Construction of Flow Fields by the Superposition of Elementary Flow Functions
The sum of harmonic functions is itself a harmonic function. Thus, if we construct a flow field defined by a velocity potential ф^х, у, z) and another defined by ф2(х, у, z), these functions can be added to produce still another field. In general, if фи ф2,…,фп satisfy Laplace’s equation, then
V2c/> = 0,
Ф = І. Фг
The velocity of the new field thus constructed is given by
V = grad ф = grad £ ф„ (2-24)
Hence the velocities of the fields defined by фи ф2,…,фк add vectorially to produce the velocity defined by ф.
There are three elementary flow functions commonly used as “building blocks” for more complicated patterns. These functions are associated with purely rectilinear flow, purely tangential flow, and purely radial flow.
Consider the case in which the velocity vector is a constant given by V. If ф is taken to be zero at the origin, then
ф(х, у) = I V-fifR = их + vy;
и and v, of course, are the constant x – and у-components of V.
Similarly, the stream function is defined as zero at the origin. Since it was shown earlier that <Ц/ = —vdx + udy and и and v are constant, it follows immediately that
ф = uy — vx. (2-26)
In polar coordinates r and в the curl of the velocity vector can be written as
щ and ur are the tangential and radial velocity components, respectively. For irrotational motion Eq. (2-27) must be equal to zero. If, in addition, the radial component of velocity ur is zero and ue is not a function of в, (2-27) becomes
dut _ dr r
Integrated, this equation becomes
uer = constant. (2-28)
Because the curl V is zero, the closed line integral of V*</R vanishes around every contour in the field with the exception of any contour enclosing the origin. At this singularity the velocity is infinite. Consider the evaluation of this line integral on a circle of constant radius R centered at the origin,
as shown in Fig. 2-3. If the value of this closed line integral is denoted by Г, then obviously
Г = 2nRue.
This equation is of the same form as (2-28) and, by comparison, the constant in (2-28) is taken to be T/2n. Hence for irrotational flow, with only a tangential component independent of angular position, the velocity is given as a function of the radius:
This type of flow is referred to as a point vortex; Г is the strength of the vortex and equal to the closed-line integral of the velocity about any contour enclosing the center of the vortex.
Although ф and ф for a vortex can be obtained by application of vector
analysis, possibly it is clearer to think of the change in ф and ф between two points A and В as being obtained from the line integrals
ф(В) – ф(А) =j„dS;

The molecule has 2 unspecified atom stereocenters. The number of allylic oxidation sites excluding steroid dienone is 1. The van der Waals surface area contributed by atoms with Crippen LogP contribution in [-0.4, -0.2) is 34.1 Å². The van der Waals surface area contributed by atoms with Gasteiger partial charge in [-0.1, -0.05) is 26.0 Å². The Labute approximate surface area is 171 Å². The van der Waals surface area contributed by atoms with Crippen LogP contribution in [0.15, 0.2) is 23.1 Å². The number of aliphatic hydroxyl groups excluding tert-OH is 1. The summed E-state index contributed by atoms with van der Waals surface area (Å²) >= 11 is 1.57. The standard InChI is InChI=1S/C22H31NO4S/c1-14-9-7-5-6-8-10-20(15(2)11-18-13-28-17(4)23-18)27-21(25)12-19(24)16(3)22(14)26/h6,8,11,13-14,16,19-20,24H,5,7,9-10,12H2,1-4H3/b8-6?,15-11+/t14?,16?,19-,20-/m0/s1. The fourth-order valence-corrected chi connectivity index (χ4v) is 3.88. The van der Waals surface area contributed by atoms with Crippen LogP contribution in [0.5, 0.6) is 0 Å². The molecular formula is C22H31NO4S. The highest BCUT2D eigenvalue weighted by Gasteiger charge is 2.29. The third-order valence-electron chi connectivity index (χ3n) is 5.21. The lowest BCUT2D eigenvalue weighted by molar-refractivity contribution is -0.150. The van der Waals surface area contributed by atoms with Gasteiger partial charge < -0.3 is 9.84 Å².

vs and v„, in Fig. 2-4, are the velocity components directed along and normal to dS, respectively; v„ is shown in the positive sense, as previously discussed.
Consider (2-31) as applied to a vortex. This integral evaluated along a radial line from the origin is zero because и,, the velocity along the path of integration, is zero. Hence ф for a vortex is a function only of 6. If r is held constant, then (2-31) becomes
= — [0(B) – в(А)].
If 6(A) is taken to be zero and 6(B) is any general angular position, the velocity potential for a vortex can be written
Thus the equipotential lines are rays emanating from the center of the vortex.
In a similar manner it can be seen that when evaluated along a constant radius the integral of (2-32) is zero because the velocity normal to the arc is zero. Hence іjj can be obtained immediately by integrating along a radius. If A and В lie on the same radius, then
= _л, пш
If ф(А) is arbitrarily taken to be zero and R(A) is denoted by a, then for any general radius r
The signs of (2-33) and (2-34) are dictated by the choice of positive coordinate directions.
A source flow is the counterpart of a vortex. The flow is irrotational but has only a radial component of velocity. This component is assumed to be independent of 0 so that, from (2-27), the curl V is obviously zero.
In polar coordinates the divergence of the velocity vector can be written
For the source, since щ = 0, (2-34), in order to satisfy continuity, becomes
urr = constant.
Thus in the case of the source the radial velocity is of the same form as the tangential velocity for the vortex. The strength of the source Q is defined as the line integral (2-32) enclosed around the origin. For a source it therefore follows that
The source strength Q is equal to the flux of fluid passing through any
circle of radius r enclosing the origin, hence can be regarded as the flux emanating from the singularity at the origin.
Application of (2-31) and (2-32) results in the following stream function and velocity potential for the source.
It is possible, by combining the uniform rectilinear flow with sources and vortices, to produce flows of varying geometries; for example, by placing a
source and a sink (a source of negative strength) in line with a uniform flow we obtain the streamline pattern shown in Fig. 2-5. Because the conditions that define a streamline are the same as the boundary conditions that must be satisfied at a solid boundary, it follows that any streamline can be
Fig. 2-6. Formulation of closed body or flow over a mound.
replaced by a solid boundary without altering the streamline pattern outside the boundary. Thus the flow of Fig. 2-5 can be made to represent the flow around the two-dimensional body defined by the ф = 0 line, or it might represent flow over a gentle mound represented by the ф = 1.0 line. These conditions are illustrated in Fig. 2-6.
The three elementary flow functions are summarized in Fig. 2-7.
Fig. 2-7. Elementary flow functions: (a) uniform rectilinear flow: v = constant, ф = их + try,
ф =uy — vx; (b) vortex; ue = T/2nr, itr = (),ф = Гв/2п, ф = — (Г/2гг) In г; (с) source: щ = О,
ur = Q 2nr, ф = (Q/2n) In г, ф = Q0/2n.